I went to thinking about using rsync to duplicate my data drive to the backup drive and it was then that I remembered the wonderful robocopy command. Basically you type robocopy source destination /mir and the source drive is mirrored, any files removed from the source are removed from the destination and and files added to the source are added to the destination, you just need to remember that you can only use a folder path such as c:\mystuff d:\mystuff /mir.

All I need to do is use the Windows scheduler to run this about 3 times a day and I'm sorted.

Next task is to install SabNZB and Sickbeard, this is currently underway and updating and the little server is performing really well considering it's specifications.

Once all this is completed, it will be time to setup and configure the webcam.

Sunday, 23 September 2012

Line 0 Error in Internet Explorer

Quite a few people seem to be getting this error when starting Internet Explorer

Most people getting this error seem to be using iGoogle as their homepage. It’s possible that a malfunctioning gadget (application box) on your iGoogle page is causing the error.
Should I Be Worried? This error doesn’t seem to pose a security risk, but it should be dealt with in order to avoid other problems with Internet Explorer.
What Do I Need to Do? It seems that in most cases, this error can be resolved by removing the malfunctioning gadget from your iGoogle page:
• In the top-right corner of the gadget you’d like to delete, click the down arrow.
• Select Delete this gadget.
If you continue to experience problems, or you can’t determine which gadget is causing the issue, you can find more troubleshooting steps at the iGoogle help center.

MS Office Removal Tool

Having trouble removing or uninstalling Microsoft Office, there is a removal tool
which can be found here.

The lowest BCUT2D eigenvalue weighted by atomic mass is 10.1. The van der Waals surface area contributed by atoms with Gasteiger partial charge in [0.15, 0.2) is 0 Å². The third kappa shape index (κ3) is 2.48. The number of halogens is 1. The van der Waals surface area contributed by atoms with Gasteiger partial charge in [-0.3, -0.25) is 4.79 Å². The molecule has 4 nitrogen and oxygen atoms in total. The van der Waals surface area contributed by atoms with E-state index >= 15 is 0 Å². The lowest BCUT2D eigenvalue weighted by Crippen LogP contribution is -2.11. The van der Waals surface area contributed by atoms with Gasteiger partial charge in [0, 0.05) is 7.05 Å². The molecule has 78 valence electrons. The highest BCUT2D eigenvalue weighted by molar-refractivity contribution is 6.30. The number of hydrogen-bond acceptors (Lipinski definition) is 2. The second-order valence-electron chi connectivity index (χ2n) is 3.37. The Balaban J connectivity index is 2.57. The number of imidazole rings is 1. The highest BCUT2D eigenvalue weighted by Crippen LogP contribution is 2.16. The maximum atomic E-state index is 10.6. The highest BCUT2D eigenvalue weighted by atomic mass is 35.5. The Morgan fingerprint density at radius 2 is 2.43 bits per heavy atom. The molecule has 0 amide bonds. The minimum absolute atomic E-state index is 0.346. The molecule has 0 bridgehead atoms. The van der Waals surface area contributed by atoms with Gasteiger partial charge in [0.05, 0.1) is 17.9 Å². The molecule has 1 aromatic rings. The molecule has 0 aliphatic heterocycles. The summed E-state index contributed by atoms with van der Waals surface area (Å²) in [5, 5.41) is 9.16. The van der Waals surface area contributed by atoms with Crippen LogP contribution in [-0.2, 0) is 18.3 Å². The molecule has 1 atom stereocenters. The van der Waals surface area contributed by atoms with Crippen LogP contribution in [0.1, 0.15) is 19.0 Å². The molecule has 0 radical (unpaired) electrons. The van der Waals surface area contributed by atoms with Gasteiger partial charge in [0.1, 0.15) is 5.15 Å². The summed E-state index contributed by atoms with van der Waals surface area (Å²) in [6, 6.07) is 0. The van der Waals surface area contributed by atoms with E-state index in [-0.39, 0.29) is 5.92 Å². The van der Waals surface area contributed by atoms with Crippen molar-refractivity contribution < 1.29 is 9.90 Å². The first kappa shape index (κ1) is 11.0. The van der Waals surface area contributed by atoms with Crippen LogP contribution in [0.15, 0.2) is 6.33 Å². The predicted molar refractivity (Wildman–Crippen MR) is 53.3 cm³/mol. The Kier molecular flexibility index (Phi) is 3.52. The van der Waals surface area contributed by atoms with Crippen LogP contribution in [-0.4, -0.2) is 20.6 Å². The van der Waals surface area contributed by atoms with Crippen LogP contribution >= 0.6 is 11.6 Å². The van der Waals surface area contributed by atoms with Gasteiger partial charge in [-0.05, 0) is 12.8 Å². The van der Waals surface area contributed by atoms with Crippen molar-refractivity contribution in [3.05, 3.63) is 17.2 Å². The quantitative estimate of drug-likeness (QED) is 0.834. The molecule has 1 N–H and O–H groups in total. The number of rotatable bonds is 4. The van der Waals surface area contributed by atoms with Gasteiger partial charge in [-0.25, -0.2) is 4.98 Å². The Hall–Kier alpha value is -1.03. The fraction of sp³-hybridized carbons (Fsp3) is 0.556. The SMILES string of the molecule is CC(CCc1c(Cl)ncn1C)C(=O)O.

Word 2007 and 2010 losing spaces in a document

Apparently there are incompatabilities between Word 2007 and 2010 which result in spaces being randomly dropped in a document.

There's an article here, which tells you how to sort it.

Fix an unmountable boot volume

How to troubleshoot "unmountable boot volume" in XP.

If you are unable to start Windows and get an error message saying you have an "unmountable boot volume," this can be caused by a corrupt boot.ini file or by a defective hard drive.

To troubleshoot the problem, do the following:

Boot into the recovery console at startup, using your Windows XP CD.

In the recovery console, type chkdsk /p If disk errors are discovered, you may need to replace the hard drive.
If no disk errors are discovered, reboot the computer and go back into the recovery console.
Type the following command at the command prompt:

bootcfg /rebuild

The bootcfg utility will scan the drive and display the results.

When the prompt asks if you want to add installation to the boot list (Yes/No/All), type Y and press ENTER.

When asked to "Enter Load Identifier," type the name of the operating system (for example, Windows XP Professional) and press ENTER.

When the prompt says "Enter OS Load options," type Fastdetect and press ENTER.

Remove the Windows XP installation CD from the drive and type Exit.

Reboot the computer. Windows XP should start normally.